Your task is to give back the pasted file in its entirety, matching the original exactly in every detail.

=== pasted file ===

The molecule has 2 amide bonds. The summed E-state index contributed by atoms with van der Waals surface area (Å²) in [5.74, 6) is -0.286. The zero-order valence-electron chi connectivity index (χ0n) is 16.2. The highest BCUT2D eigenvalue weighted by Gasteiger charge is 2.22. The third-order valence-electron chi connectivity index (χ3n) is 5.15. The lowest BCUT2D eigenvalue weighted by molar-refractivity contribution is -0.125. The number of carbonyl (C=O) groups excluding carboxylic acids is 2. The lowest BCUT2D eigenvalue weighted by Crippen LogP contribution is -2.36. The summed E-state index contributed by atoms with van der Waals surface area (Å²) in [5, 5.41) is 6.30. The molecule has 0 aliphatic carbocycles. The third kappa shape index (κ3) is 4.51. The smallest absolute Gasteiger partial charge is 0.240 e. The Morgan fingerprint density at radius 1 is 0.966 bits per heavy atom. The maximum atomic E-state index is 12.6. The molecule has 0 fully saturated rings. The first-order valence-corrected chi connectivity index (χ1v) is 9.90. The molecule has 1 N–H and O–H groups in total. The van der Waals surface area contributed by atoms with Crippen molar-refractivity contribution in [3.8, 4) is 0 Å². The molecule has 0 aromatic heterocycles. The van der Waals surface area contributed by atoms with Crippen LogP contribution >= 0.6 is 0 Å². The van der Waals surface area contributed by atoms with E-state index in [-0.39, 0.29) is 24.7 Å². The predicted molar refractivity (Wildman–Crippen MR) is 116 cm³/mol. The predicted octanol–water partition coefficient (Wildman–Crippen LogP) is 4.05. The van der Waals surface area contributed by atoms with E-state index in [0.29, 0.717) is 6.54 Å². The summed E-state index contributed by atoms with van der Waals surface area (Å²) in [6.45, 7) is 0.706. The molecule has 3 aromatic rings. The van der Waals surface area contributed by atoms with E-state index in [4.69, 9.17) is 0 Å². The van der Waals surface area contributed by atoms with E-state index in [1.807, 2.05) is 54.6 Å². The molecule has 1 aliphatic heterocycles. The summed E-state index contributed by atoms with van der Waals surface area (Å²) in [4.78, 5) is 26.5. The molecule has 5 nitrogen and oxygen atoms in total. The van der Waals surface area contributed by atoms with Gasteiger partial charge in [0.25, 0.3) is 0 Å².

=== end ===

The molecule has 2 amide bonds. The summed E-state index contributed by atoms with van der Waals surface area (Å²) in [5.74, 6) is -0.286. The zero-order valence-electron chi connectivity index (χ0n) is 16.2. The highest BCUT2D eigenvalue weighted by Gasteiger charge is 2.22. The third-order valence-electron chi connectivity index (χ3n) is 5.15. The lowest BCUT2D eigenvalue weighted by molar-refractivity contribution is -0.125. The number of carbonyl (C=O) groups excluding carboxylic acids is 2. The lowest BCUT2D eigenvalue weighted by Crippen LogP contribution is -2.36. The summed E-state index contributed by atoms with van der Waals surface area (Å²) in [5, 5.41) is 6.30. The molecule has 0 aliphatic carbocycles. The third kappa shape index (κ3) is 4.51. The smallest absolute Gasteiger partial charge is 0.240 e. The Morgan fingerprint density at radius 1 is 0.966 bits per heavy atom. The maximum atomic E-state index is 12.6. The molecule has 0 fully saturated rings. The first-order valence-corrected chi connectivity index (χ1v) is 9.90. The molecule has 1 N–H and O–H groups in total. The van der Waals surface area contributed by atoms with Crippen molar-refractivity contribution in [3.8, 4) is 0 Å². The molecule has 0 aromatic heterocycles. The van der Waals surface area contributed by atoms with Crippen LogP contribution >= 0.6 is 0 Å². The van der Waals surface area contributed by atoms with E-state index in [-0.39, 0.29) is 24.7 Å². The predicted molar refractivity (Wildman–Crippen MR) is 116 cm³/mol. The predicted octanol–water partition coefficient (Wildman–Crippen LogP) is 4.05. The van der Waals surface area contributed by atoms with E-state index in [0.29, 0.717) is 6.54 Å². The summed E-state index contributed by atoms with van der Waals surface area (Å²) in [6.45, 7) is 0.706. The molecule has 3 aromatic rings. The van der Waals surface area contributed by atoms with E-state index in [4.69, 9.17) is 0 Å². The van der Waals surface area contributed by atoms with E-state index in [1.807, 2.05) is 54.6 Å². The molecule has 1 aliphatic heterocycles. The summed E-state index contributed by atoms with van der Waals surface area (Å²) in [4.78, 5) is 26.5. The molecule has 5 nitrogen and oxygen atoms in total. The van der Waals surface area contributed by atoms with Gasteiger partial charge in [0.25, 0.3) is 0 Å².